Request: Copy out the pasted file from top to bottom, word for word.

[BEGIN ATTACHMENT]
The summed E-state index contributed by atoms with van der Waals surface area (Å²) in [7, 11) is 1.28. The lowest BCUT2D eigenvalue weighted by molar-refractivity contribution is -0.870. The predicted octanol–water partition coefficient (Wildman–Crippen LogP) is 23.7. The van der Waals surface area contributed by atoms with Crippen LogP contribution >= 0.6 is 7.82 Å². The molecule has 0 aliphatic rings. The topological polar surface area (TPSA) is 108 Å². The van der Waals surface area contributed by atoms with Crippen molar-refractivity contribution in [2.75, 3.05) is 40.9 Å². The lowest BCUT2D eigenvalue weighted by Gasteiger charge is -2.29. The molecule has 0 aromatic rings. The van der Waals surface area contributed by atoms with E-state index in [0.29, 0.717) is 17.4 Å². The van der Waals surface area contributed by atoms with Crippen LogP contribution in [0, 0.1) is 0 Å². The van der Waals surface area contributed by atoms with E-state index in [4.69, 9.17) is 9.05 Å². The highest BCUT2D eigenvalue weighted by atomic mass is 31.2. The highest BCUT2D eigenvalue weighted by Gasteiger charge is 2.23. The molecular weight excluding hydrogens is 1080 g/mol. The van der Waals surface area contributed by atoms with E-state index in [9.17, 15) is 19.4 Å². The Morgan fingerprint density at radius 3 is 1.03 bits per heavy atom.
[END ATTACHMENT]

The summed E-state index contributed by atoms with van der Waals surface area (Å²) in [7, 11) is 1.28. The lowest BCUT2D eigenvalue weighted by molar-refractivity contribution is -0.870. The predicted octanol–water partition coefficient (Wildman–Crippen LogP) is 23.7. The van der Waals surface area contributed by atoms with Crippen LogP contribution >= 0.6 is 7.82 Å². The molecule has 0 aliphatic rings. The topological polar surface area (TPSA) is 108 Å². The van der Waals surface area contributed by atoms with Crippen molar-refractivity contribution in [2.75, 3.05) is 40.9 Å². The lowest BCUT2D eigenvalue weighted by Gasteiger charge is -2.29. The molecule has 0 aromatic rings. The van der Waals surface area contributed by atoms with E-state index in [0.29, 0.717) is 17.4 Å². The van der Waals surface area contributed by atoms with Crippen LogP contribution in [0, 0.1) is 0 Å². The van der Waals surface area contributed by atoms with E-state index in [4.69, 9.17) is 9.05 Å². The highest BCUT2D eigenvalue weighted by atomic mass is 31.2. The highest BCUT2D eigenvalue weighted by Gasteiger charge is 2.23. The molecular weight excluding hydrogens is 1080 g/mol. The van der Waals surface area contributed by atoms with E-state index in [9.17, 15) is 19.4 Å². The Morgan fingerprint density at radius 3 is 1.03 bits per heavy atom.